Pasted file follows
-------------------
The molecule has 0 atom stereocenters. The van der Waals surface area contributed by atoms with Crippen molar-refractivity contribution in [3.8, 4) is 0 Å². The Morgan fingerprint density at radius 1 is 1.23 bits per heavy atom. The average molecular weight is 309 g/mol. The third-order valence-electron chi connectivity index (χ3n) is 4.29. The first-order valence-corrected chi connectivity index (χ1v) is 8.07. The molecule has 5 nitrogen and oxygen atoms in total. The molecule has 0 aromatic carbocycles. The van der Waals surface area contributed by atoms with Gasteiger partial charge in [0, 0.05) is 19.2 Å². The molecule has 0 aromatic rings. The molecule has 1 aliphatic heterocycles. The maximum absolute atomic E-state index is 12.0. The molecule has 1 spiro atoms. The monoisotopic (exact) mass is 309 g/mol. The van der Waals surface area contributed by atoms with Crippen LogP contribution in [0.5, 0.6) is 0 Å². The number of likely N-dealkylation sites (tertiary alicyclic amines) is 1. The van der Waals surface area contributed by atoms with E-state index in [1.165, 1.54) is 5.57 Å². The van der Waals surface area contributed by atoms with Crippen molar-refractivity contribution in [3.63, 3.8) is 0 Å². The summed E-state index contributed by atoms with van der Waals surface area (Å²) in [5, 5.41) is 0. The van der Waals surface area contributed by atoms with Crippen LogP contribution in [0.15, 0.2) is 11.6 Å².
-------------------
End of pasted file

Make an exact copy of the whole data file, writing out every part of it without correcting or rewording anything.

The molecule has 0 atom stereocenters. The van der Waals surface area contributed by atoms with Crippen molar-refractivity contribution in [3.8, 4) is 0 Å². The Morgan fingerprint density at radius 1 is 1.23 bits per heavy atom. The average molecular weight is 309 g/mol. The third-order valence-electron chi connectivity index (χ3n) is 4.29. The first-order valence-corrected chi connectivity index (χ1v) is 8.07. The molecule has 5 nitrogen and oxygen atoms in total. The molecule has 0 aromatic carbocycles. The van der Waals surface area contributed by atoms with Gasteiger partial charge in [0, 0.05) is 19.2 Å². The molecule has 0 aromatic rings. The molecule has 1 aliphatic heterocycles. The maximum absolute atomic E-state index is 12.0. The molecule has 1 spiro atoms. The monoisotopic (exact) mass is 309 g/mol. The van der Waals surface area contributed by atoms with Crippen LogP contribution in [0.5, 0.6) is 0 Å². The number of likely N-dealkylation sites (tertiary alicyclic amines) is 1. The van der Waals surface area contributed by atoms with E-state index in [1.165, 1.54) is 5.57 Å². The van der Waals surface area contributed by atoms with Crippen molar-refractivity contribution in [3.63, 3.8) is 0 Å². The summed E-state index contributed by atoms with van der Waals surface area (Å²) in [5, 5.41) is 0. The van der Waals surface area contributed by atoms with Crippen LogP contribution in [0.15, 0.2) is 11.6 Å².